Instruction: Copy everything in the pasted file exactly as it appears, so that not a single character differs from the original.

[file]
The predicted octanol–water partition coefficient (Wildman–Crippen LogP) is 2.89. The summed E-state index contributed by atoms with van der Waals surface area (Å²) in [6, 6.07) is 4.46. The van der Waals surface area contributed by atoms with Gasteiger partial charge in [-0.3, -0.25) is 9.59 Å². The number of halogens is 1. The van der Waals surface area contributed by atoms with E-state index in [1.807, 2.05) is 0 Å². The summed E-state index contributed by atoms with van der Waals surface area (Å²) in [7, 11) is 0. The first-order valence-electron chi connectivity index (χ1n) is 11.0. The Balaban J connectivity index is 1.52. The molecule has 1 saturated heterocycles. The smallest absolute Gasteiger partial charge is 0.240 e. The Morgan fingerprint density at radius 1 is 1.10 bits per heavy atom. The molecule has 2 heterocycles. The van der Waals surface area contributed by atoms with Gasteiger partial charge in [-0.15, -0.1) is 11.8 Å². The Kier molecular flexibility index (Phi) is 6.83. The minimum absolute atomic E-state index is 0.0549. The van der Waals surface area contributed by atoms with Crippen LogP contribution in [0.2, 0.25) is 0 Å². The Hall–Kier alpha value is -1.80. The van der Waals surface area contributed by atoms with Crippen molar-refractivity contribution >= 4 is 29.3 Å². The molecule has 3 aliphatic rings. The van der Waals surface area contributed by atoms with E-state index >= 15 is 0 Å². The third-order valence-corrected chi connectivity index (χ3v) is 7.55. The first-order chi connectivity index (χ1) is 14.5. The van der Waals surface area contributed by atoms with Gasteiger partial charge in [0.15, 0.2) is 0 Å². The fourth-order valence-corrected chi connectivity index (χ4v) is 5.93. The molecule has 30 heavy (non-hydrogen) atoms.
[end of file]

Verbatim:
The predicted octanol–water partition coefficient (Wildman–Crippen LogP) is 2.89. The summed E-state index contributed by atoms with van der Waals surface area (Å²) in [6, 6.07) is 4.46. The van der Waals surface area contributed by atoms with Gasteiger partial charge in [-0.3, -0.25) is 9.59 Å². The number of halogens is 1. The van der Waals surface area contributed by atoms with E-state index in [1.807, 2.05) is 0 Å². The summed E-state index contributed by atoms with van der Waals surface area (Å²) in [7, 11) is 0. The first-order valence-electron chi connectivity index (χ1n) is 11.0. The Balaban J connectivity index is 1.52. The molecule has 1 saturated heterocycles. The smallest absolute Gasteiger partial charge is 0.240 e. The Morgan fingerprint density at radius 1 is 1.10 bits per heavy atom. The molecule has 2 heterocycles. The van der Waals surface area contributed by atoms with Gasteiger partial charge in [-0.15, -0.1) is 11.8 Å². The Kier molecular flexibility index (Phi) is 6.83. The minimum absolute atomic E-state index is 0.0549. The van der Waals surface area contributed by atoms with Crippen LogP contribution in [0.2, 0.25) is 0 Å². The Hall–Kier alpha value is -1.80. The van der Waals surface area contributed by atoms with Crippen molar-refractivity contribution >= 4 is 29.3 Å². The molecule has 3 aliphatic rings. The van der Waals surface area contributed by atoms with E-state index >= 15 is 0 Å². The third-order valence-corrected chi connectivity index (χ3v) is 7.55. The first-order chi connectivity index (χ1) is 14.5. The van der Waals surface area contributed by atoms with Gasteiger partial charge in [0.15, 0.2) is 0 Å². The fourth-order valence-corrected chi connectivity index (χ4v) is 5.93. The molecule has 30 heavy (non-hydrogen) atoms.